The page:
Challenges to the government’s tender process for criminal legal aid will come to court towards the middle of next year, direction hearings agreed today. The timetable thwarts the government’s intention to start new contracts on 1 April. 

The lord chancellor is fighting a two-pronged attack over the new legal aid contracts.

A judicial review, sought by the Fair Crime Contracts Alliance, will be heard in the divisional court by Lord Justice Laws and Sir Kenneth Parker.

More than 100 individual procurement law challenges, sought in accordance with part 7 of the Civil Procedure Rules, will be heard in the Technology and Construction Court by Parker.

Legal aid work under the new contracts was supposed to begin on 11 January. As a result of the litigation, the Legal Aid Agency announced last month that it intends for service under the new contracts to begin on 1 April.

Current legal aid contracts would be extended until 31 March, with a ‘backstop’ date of 10 January 2017 for a ‘contingency extension in the unlikely event that a further extension beyond 31 March is required’, the agency said.

However, during a directions hearing in the Royal Courts of Justice today, it was agreed that the judicial review will commence on 7 April. It is expected to last seven days. A hearing for the part 7 claims will commence on 3 May and is expected to finish on 16 May.

A spokesperson for the Legal Aid Agency told the Gazette: 'We are defending the legal challenges to the procurement process and will consider the implications of the new timetable.'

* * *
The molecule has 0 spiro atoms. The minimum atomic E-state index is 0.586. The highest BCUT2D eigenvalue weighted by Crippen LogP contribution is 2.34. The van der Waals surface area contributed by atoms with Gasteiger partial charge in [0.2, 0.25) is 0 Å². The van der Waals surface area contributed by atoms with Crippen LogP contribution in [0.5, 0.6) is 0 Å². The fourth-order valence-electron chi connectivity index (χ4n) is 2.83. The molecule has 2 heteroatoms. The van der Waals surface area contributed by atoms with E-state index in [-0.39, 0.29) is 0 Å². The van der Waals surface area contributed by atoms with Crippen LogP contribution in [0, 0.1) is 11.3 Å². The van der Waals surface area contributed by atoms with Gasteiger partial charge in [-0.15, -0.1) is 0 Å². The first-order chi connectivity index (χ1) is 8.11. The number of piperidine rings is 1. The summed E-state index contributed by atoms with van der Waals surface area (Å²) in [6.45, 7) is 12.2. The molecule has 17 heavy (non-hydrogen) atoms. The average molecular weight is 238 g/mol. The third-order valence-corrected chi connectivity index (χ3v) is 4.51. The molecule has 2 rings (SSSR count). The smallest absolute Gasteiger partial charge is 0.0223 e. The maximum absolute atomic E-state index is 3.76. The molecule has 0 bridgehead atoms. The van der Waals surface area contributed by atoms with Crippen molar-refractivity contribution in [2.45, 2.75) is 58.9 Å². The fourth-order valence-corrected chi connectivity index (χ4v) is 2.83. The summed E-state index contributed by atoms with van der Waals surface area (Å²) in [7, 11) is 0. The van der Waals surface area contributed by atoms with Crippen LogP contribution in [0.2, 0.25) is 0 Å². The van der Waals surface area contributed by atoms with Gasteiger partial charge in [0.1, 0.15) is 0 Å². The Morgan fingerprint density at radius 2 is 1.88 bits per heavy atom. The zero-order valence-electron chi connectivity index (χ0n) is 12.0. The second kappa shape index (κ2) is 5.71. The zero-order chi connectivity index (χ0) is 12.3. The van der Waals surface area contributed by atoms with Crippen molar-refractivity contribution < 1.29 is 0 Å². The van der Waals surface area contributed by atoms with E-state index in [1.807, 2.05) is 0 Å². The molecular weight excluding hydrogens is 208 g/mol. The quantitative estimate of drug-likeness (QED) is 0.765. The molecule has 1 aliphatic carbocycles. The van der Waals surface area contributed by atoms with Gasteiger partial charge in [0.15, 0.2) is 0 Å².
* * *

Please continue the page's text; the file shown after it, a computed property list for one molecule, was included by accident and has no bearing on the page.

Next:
All part 7 claimants will be listed as interested parties in the JR but will be immune from any costs orders if they do not participate in it.

Sir Kenneth Parker said the divisional court would be in a position ‘to indicate what its principal conclusions’ from the JR are likely to be prior to the part 7 trial.

Speaking after the hearing, Criminal Law Solicitors’ Association chair Zoe Gascoyne (pictured) told the Gazette: ‘If ever there was a circumstance that called for a suspension of the [second 8.75% fee cut imposed on 1 July], this is it. This is especially so when the MoJ itself acknowledges (by looking to prepare contingent duty rotas) that it is highly unlikely that any new contracting regime would be in place by April.’

Gascoyne said cuts were ‘predicated on market consolidation and it now appears that will not happen at all or it will not happen until after July 2016’.

The supplier base had been subjected to ‘continuing uncertainty’ over the last two years, Gascoyne said. ‘All firms, whether “successful” bidders, failed bidders or non-bidders, have no guarantee of a future. It is impossible for people trying to run a business and pay staff to do so in the current climate.’

The association has written to the Ministry of Justice urging the lord chancellor to suspend the second fee cut immediately.